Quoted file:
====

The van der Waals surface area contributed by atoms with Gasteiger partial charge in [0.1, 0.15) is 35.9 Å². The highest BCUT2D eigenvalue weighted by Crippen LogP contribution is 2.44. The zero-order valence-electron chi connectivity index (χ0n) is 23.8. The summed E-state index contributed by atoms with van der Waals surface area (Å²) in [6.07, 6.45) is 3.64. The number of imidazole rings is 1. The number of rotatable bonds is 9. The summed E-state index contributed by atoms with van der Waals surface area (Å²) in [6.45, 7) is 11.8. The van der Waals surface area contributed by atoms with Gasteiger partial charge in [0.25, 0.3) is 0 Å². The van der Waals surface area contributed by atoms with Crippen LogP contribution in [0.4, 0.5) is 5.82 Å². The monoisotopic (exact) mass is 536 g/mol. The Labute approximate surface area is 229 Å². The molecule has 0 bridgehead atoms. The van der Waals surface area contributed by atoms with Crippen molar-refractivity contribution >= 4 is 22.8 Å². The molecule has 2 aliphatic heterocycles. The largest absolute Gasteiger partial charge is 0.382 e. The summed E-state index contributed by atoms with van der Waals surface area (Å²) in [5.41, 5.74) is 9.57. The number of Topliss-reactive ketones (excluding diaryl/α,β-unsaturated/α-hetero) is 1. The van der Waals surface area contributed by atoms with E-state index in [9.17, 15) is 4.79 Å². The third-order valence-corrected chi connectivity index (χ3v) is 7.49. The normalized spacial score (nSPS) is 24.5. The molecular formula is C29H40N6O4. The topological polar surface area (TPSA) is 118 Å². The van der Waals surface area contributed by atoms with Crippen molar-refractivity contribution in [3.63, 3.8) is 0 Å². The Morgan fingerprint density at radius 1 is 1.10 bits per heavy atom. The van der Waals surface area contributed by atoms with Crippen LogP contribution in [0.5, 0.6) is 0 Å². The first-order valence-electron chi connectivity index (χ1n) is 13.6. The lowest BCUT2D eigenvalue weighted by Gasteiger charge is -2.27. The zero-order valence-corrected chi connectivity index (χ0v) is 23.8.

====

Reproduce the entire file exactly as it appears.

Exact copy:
The van der Waals surface area contributed by atoms with Gasteiger partial charge in [0.1, 0.15) is 35.9 Å². The highest BCUT2D eigenvalue weighted by Crippen LogP contribution is 2.44. The zero-order valence-electron chi connectivity index (χ0n) is 23.8. The summed E-state index contributed by atoms with van der Waals surface area (Å²) in [6.07, 6.45) is 3.64. The number of imidazole rings is 1. The number of rotatable bonds is 9. The summed E-state index contributed by atoms with van der Waals surface area (Å²) in [6.45, 7) is 11.8. The van der Waals surface area contributed by atoms with Gasteiger partial charge in [0.25, 0.3) is 0 Å². The van der Waals surface area contributed by atoms with Crippen LogP contribution in [0.4, 0.5) is 5.82 Å². The monoisotopic (exact) mass is 536 g/mol. The Labute approximate surface area is 229 Å². The molecule has 0 bridgehead atoms. The van der Waals surface area contributed by atoms with Crippen molar-refractivity contribution >= 4 is 22.8 Å². The molecule has 2 aliphatic heterocycles. The largest absolute Gasteiger partial charge is 0.382 e. The summed E-state index contributed by atoms with van der Waals surface area (Å²) in [5.41, 5.74) is 9.57. The number of Topliss-reactive ketones (excluding diaryl/α,β-unsaturated/α-hetero) is 1. The van der Waals surface area contributed by atoms with E-state index in [9.17, 15) is 4.79 Å². The third-order valence-corrected chi connectivity index (χ3v) is 7.49. The normalized spacial score (nSPS) is 24.5. The molecular formula is C29H40N6O4. The topological polar surface area (TPSA) is 118 Å². The van der Waals surface area contributed by atoms with Crippen molar-refractivity contribution in [3.63, 3.8) is 0 Å². The Morgan fingerprint density at radius 1 is 1.10 bits per heavy atom. The van der Waals surface area contributed by atoms with Crippen LogP contribution in [0.5, 0.6) is 0 Å². The first-order valence-electron chi connectivity index (χ1n) is 13.6. The lowest BCUT2D eigenvalue weighted by Gasteiger charge is -2.27. The zero-order valence-corrected chi connectivity index (χ0v) is 23.8.